Monday, September 15, 2008

Change I Can Believe In

At an event this weekend, I had the opportunity to sit in on a conversation between Geoffrey Canada, the founder and director of the Harlem Children's Zone, and Paul Tough, the author of Whatever it Takes, a book about the HCZ. As I was listening to them speak, I kept thinking to myself, "Here's a guy who gets it."

The idea behind the HCZ is that high poverty neighborhoods like Harlem need an extra boost in order to have the things that middle class neighborhoods take for granted. The Children's Zone sponsors a baby college for expecting and new parents to help prepare them to be ready to actually raise a child. Not a bad idea for a neighborhood with high teen pregnancy rates. Babt College seeks to imbue parents with some of the skills and values that we know can lead to successful children in this society.

The HCZ also offers intensive educational programs for kids as early as two and seeks to provide health services that are needed. Finally, the kids transition into an HCZ run school where they stay from kindergarten through 12th grade. The program is designed to provide a "cradle to college" experience similar to what is taken for granted in more affluent communities. This simply makes sense.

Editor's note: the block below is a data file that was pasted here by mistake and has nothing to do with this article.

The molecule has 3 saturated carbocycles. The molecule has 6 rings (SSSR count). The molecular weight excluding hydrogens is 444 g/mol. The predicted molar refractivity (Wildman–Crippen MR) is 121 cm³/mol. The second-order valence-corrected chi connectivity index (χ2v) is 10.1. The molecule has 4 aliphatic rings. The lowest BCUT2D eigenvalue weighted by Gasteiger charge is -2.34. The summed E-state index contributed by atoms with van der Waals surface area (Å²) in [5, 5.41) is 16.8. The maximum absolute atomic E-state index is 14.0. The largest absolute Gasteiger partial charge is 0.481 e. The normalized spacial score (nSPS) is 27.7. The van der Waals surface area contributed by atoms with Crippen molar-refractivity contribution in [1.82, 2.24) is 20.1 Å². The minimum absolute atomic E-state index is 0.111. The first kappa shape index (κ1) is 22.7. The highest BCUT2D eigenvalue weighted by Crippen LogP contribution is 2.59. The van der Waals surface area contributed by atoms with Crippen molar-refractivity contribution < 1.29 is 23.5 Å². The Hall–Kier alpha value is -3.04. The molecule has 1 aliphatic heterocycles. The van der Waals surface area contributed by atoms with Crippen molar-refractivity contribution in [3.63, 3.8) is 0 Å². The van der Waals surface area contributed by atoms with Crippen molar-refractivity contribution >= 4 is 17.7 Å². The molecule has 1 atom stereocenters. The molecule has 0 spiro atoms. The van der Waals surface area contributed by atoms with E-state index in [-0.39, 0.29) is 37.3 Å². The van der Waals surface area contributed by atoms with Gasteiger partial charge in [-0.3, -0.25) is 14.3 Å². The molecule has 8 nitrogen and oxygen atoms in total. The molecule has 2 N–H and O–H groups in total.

Canada also impressed me with his analysis of schools like KIPP and Achievement First. As he said, "The teachers in those schools are heroes, no question about it. But we can't expect to have heroes in every classroom." The answer is not to make up the difference when kids fall behind, it's to make sure that they don't fall behind in the first place. I couldn't agree more. We can't argue that every teacher should be exceptional - it's just impossible. But we can do our best to make sure that good (though unexceptional) teachers are all that is needed.

As no one has yet gone through the entire program from cradle to college, it's too early to tell if the program is actually going to be successful. But I really hope it is. I think that this program, more than any other that I'm aware of, points the way toward a replicable model of school/urban reform.

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